There is no disputing that with age, the odds increase for developing health issues. Maybe it’s arthritis or eye conditions causing impaired vision. These can all be part of living longer; however, that is not the case with depression. A common misconception about depression is that it is a normal part of aging, with 58% of people aged 65 and above believing that it is “normal” for people to get depressed as they grow older.

Depression, a type of mood disorder, is the most prevalent mental health problem among older adults. More than two million of the 34 million Americans age 65 and older suffer from some form of depression. Here are some reasons why, and some alarming facts about treatment.

  • Symptoms of clinical depression can be triggered by other chronic illnesses common in later life, such as Alzheimer’s disease, Parkinson’s disease, heart disease, cancer and arthritis.
  • One-third of widows/widowers meet criteria for depression in the first month after the death of their spouse, and half of these individuals remain clinically depressed after one year.
  • Older patients with symptoms of depression have roughly 50% higher healthcare costs than non-depressed seniors, and because of the higher cost, many do not seek treatment.
  • Depression is a significant predictor of suicide in elderly Americans.

The lack of recognition of depression as an illness by the elderly themselves makes it that much more important for those of us who are or who will take care of older loved ones to be knowledgeable about this subject. In addition to those outlined in Article 1, the following mental health symptoms may also appear in the elderly:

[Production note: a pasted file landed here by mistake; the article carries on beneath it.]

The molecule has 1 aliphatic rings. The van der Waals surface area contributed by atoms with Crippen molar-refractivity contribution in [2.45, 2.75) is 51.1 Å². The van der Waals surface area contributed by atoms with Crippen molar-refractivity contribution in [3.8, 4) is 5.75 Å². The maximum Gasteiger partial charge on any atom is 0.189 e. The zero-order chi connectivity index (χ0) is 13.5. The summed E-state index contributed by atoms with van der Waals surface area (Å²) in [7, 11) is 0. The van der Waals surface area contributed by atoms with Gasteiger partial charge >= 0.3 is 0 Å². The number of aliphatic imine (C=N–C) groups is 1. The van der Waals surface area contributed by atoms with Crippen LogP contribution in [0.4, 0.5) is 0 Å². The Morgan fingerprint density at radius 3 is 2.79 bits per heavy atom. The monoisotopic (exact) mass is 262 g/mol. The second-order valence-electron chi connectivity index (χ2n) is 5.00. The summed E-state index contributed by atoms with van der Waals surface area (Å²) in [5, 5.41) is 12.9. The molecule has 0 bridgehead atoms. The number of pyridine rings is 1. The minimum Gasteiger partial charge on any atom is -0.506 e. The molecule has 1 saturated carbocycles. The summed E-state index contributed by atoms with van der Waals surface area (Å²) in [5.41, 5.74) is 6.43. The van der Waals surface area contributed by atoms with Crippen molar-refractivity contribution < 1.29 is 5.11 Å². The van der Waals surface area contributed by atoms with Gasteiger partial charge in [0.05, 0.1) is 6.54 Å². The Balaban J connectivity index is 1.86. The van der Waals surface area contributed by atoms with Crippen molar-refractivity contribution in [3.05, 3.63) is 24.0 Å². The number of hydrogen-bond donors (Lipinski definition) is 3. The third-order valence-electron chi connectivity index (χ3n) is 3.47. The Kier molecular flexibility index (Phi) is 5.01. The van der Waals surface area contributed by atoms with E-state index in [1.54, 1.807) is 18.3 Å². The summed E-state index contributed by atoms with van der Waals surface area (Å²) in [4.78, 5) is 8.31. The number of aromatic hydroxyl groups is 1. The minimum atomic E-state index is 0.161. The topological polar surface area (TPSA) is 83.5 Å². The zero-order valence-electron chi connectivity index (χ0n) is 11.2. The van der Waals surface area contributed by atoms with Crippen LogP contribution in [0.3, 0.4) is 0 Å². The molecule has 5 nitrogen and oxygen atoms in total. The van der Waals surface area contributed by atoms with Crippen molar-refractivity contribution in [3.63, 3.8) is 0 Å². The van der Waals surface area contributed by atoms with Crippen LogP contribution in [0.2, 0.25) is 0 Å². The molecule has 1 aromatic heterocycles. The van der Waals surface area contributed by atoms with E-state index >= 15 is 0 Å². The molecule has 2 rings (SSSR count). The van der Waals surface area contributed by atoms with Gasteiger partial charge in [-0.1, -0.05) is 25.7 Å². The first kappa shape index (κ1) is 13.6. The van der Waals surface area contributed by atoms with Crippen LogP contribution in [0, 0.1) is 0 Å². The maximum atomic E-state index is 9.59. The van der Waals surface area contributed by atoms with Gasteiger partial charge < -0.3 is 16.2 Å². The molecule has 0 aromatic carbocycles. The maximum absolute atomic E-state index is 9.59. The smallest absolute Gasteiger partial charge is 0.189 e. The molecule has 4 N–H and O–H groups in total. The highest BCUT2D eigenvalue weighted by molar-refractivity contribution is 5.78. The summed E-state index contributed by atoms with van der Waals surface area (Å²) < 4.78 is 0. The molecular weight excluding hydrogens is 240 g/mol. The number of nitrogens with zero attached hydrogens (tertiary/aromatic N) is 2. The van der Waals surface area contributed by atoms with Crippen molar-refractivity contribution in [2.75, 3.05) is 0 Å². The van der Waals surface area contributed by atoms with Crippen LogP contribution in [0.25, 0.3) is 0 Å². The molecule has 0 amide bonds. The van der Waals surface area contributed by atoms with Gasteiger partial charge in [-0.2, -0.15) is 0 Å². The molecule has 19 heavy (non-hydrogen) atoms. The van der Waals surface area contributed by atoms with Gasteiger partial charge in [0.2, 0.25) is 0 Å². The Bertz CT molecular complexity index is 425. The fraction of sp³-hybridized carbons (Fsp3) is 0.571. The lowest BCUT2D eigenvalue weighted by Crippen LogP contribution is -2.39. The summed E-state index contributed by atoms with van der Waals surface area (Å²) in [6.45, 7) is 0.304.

• Sadness, discouragement, crying
  • Anxiety, panic attacks, brooding, irritability
  • Say they feel sad, blue, depressed, low, nothing is fun, down in the dumps
  • Loss of ability to experience pleasure
  • Withdrawal from usual activities
  • Feelings of worthlessness
  • Feelings of guilt, including self-reproach for minor failings
  • Delusions (false fixed beliefs that are characteristic of “psychotic” depression)
  • Hallucinations (false sensory experiences characteristic of “psychotic” depression)
  • Pacing, wringing their hands, pulling or rubbing their hair, body, or clothing
  • Believing they have cancer or some other serious illness when they don’t (called somatic delusions)

Fortunately, clinical depression is a very treatable illness. More than 80% of all people suffering from depression, regardless of age, can be successfully treated with medication, psychotherapy or a combination of both.

Sources: Mental Health America, The National Alliance on Mental Health